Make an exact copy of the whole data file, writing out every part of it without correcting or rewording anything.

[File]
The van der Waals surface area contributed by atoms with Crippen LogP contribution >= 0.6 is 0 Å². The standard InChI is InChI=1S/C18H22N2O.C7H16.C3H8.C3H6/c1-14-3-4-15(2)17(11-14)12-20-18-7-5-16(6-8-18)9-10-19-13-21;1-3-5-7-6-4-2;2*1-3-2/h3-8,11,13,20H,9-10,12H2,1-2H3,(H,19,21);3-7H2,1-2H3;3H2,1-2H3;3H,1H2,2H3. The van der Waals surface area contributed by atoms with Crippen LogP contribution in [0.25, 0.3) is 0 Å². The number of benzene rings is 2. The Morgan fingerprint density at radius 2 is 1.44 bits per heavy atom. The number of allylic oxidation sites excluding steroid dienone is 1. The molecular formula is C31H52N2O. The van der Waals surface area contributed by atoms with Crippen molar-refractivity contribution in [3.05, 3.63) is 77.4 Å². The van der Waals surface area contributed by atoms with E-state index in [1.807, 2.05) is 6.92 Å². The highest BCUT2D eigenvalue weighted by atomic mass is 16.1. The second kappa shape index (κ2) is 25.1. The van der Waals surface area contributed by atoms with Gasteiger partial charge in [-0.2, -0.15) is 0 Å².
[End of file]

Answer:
The van der Waals surface area contributed by atoms with Crippen LogP contribution >= 0.6 is 0 Å². The standard InChI is InChI=1S/C18H22N2O.C7H16.C3H8.C3H6/c1-14-3-4-15(2)17(11-14)12-20-18-7-5-16(6-8-18)9-10-19-13-21;1-3-5-7-6-4-2;2*1-3-2/h3-8,11,13,20H,9-10,12H2,1-2H3,(H,19,21);3-7H2,1-2H3;3H2,1-2H3;3H,1H2,2H3. The van der Waals surface area contributed by atoms with Crippen LogP contribution in [0.25, 0.3) is 0 Å². The number of benzene rings is 2. The Morgan fingerprint density at radius 2 is 1.44 bits per heavy atom. The number of allylic oxidation sites excluding steroid dienone is 1. The molecular formula is C31H52N2O. The van der Waals surface area contributed by atoms with Crippen molar-refractivity contribution in [3.05, 3.63) is 77.4 Å². The van der Waals surface area contributed by atoms with E-state index in [1.807, 2.05) is 6.92 Å². The highest BCUT2D eigenvalue weighted by atomic mass is 16.1. The second kappa shape index (κ2) is 25.1. The van der Waals surface area contributed by atoms with Gasteiger partial charge in [-0.2, -0.15) is 0 Å².